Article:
Lesson 18 Prediction and correlation
|Reasoning||Resources: Worksheet 2 on OHT|
|Whole class introduction|
|Piaget described qualitative understanding of correlation as early formal, and a quantitative treatment (because it involves proportion) as mature formal, since it is one of the ways in which people proceed from possible models to seeing whether reality agrees with the model. Only about 20% of pupils by the end of Year 8 (without intervention) have access to early formal thinking (or above), so the teaching of correlation as a purely instructional aim is inappropriate for at least 70% of pupils of this age.||Ask pupils about predicting school results. Give out Worksheet 2, explaining that each cross marks one person's grades in two subjects. They can be labelled: This could be Mary, and this Fatima, All the points can labelled with (lower case) letters if necessary.
Ask: How many got E grade in science? How many got grade E in maths? Draw a faint, narrow lasso to show the range in each case.
|However, the majority of 12 year olds recognise intuitively that scatter diagrams show relationships. Many can also estimate the strength of relationship by how close the scatter is to being a simple straight line.||This episode can be carried out as whole class with pupils given short periods to work in pairs on one question at a time, with immediate feedback. Questions for paired work:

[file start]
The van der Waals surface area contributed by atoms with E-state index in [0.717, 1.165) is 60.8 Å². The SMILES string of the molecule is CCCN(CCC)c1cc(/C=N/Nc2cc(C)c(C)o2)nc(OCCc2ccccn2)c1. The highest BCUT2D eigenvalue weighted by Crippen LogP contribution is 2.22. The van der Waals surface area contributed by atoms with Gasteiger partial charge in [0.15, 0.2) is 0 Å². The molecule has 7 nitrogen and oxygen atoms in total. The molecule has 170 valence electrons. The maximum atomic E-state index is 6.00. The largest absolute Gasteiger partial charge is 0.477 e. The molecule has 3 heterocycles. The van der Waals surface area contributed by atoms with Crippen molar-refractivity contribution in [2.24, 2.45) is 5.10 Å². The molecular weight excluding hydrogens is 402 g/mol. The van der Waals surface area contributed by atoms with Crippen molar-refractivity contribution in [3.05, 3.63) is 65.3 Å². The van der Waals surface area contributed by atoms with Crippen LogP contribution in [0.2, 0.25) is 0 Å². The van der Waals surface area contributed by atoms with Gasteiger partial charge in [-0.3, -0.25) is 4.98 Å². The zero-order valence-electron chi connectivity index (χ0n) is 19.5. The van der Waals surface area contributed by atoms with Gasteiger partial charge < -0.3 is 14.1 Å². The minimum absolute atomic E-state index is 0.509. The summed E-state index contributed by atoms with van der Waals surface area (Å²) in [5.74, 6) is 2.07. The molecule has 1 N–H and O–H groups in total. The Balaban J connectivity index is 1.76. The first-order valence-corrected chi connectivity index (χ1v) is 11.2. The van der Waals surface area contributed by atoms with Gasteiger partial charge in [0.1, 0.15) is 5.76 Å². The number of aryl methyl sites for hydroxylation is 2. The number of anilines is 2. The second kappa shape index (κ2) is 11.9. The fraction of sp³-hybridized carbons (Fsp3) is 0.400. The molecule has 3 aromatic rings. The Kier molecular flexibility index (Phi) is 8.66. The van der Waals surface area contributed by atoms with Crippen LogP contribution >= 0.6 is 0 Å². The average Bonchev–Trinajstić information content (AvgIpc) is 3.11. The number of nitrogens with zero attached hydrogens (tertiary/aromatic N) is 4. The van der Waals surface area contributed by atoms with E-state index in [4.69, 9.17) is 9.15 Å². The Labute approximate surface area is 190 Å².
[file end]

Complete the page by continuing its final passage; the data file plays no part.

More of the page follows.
|Here we are dealing with descriptive models (concrete operations) where there is a direct relation between the form of a graph and the relation it is modelling.||Question 1 asks pupils to suggest a middle grade in the range F to C,as an estimate for Sally. They should remember what a median is, including for an even number of cases. Pupils would opt for the pair of middle grades, keeping the uncertainty, but reducing it. For question 2, pupils would grope for a middle grade in a maths and a middle grade in science. They should order the grades for each to find the median grade in each case. For question 3, some may suggest enveloping the data in top and bottom lines, which allows the ‘best fit’ line (better described as ‘best prediction’ line) to be placed in between. Prompt them for other descriptions of the line, e.g. the values that are ‘least different from’ or ‘least wrong’ compared to the real ones.|
|End of Lesson Reflection|
|What do you think are the advantages and disadvantages of this kind of mathematics - the mathematics of correlation? Elicit the ideas that correlation allows us to make predictions, or rather shows us likely limits for a prediction, and that the predictions are not precise. Ask for the differences between this and the work in Episode 1.|